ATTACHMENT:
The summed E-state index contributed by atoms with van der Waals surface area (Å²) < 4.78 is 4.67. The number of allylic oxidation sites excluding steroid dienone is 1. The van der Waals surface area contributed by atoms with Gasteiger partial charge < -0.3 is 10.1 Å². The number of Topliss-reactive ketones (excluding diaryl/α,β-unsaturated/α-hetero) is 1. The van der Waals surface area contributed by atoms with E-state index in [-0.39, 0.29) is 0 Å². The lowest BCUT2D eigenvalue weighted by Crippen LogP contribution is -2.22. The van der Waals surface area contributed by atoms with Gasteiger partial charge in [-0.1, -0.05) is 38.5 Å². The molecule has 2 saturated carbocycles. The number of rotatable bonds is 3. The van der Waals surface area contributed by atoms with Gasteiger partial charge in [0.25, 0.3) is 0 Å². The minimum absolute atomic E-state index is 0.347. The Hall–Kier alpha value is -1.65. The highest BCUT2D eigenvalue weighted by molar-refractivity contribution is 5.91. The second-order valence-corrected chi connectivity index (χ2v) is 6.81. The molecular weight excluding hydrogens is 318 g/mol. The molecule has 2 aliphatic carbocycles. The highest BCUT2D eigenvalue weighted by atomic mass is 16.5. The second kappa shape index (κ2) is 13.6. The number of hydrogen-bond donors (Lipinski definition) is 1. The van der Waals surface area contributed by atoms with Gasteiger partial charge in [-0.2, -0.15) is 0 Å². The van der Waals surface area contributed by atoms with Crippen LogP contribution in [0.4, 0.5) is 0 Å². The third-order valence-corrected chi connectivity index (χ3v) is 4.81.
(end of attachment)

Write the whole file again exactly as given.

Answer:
The summed E-state index contributed by atoms with van der Waals surface area (Å²) < 4.78 is 4.67. The number of allylic oxidation sites excluding steroid dienone is 1. The van der Waals surface area contributed by atoms with Gasteiger partial charge < -0.3 is 10.1 Å². The number of Topliss-reactive ketones (excluding diaryl/α,β-unsaturated/α-hetero) is 1. The van der Waals surface area contributed by atoms with E-state index in [-0.39, 0.29) is 0 Å². The lowest BCUT2D eigenvalue weighted by Crippen LogP contribution is -2.22. The van der Waals surface area contributed by atoms with Gasteiger partial charge in [-0.1, -0.05) is 38.5 Å². The molecule has 2 saturated carbocycles. The number of rotatable bonds is 3. The van der Waals surface area contributed by atoms with Gasteiger partial charge in [0.25, 0.3) is 0 Å². The minimum absolute atomic E-state index is 0.347. The Hall–Kier alpha value is -1.65. The highest BCUT2D eigenvalue weighted by molar-refractivity contribution is 5.91. The second-order valence-corrected chi connectivity index (χ2v) is 6.81. The molecular weight excluding hydrogens is 318 g/mol. The molecule has 2 aliphatic carbocycles. The highest BCUT2D eigenvalue weighted by atomic mass is 16.5. The second kappa shape index (κ2) is 13.6. The number of hydrogen-bond donors (Lipinski definition) is 1. The van der Waals surface area contributed by atoms with Gasteiger partial charge in [-0.2, -0.15) is 0 Å². The van der Waals surface area contributed by atoms with Crippen LogP contribution in [0.4, 0.5) is 0 Å². The third-order valence-corrected chi connectivity index (χ3v) is 4.81.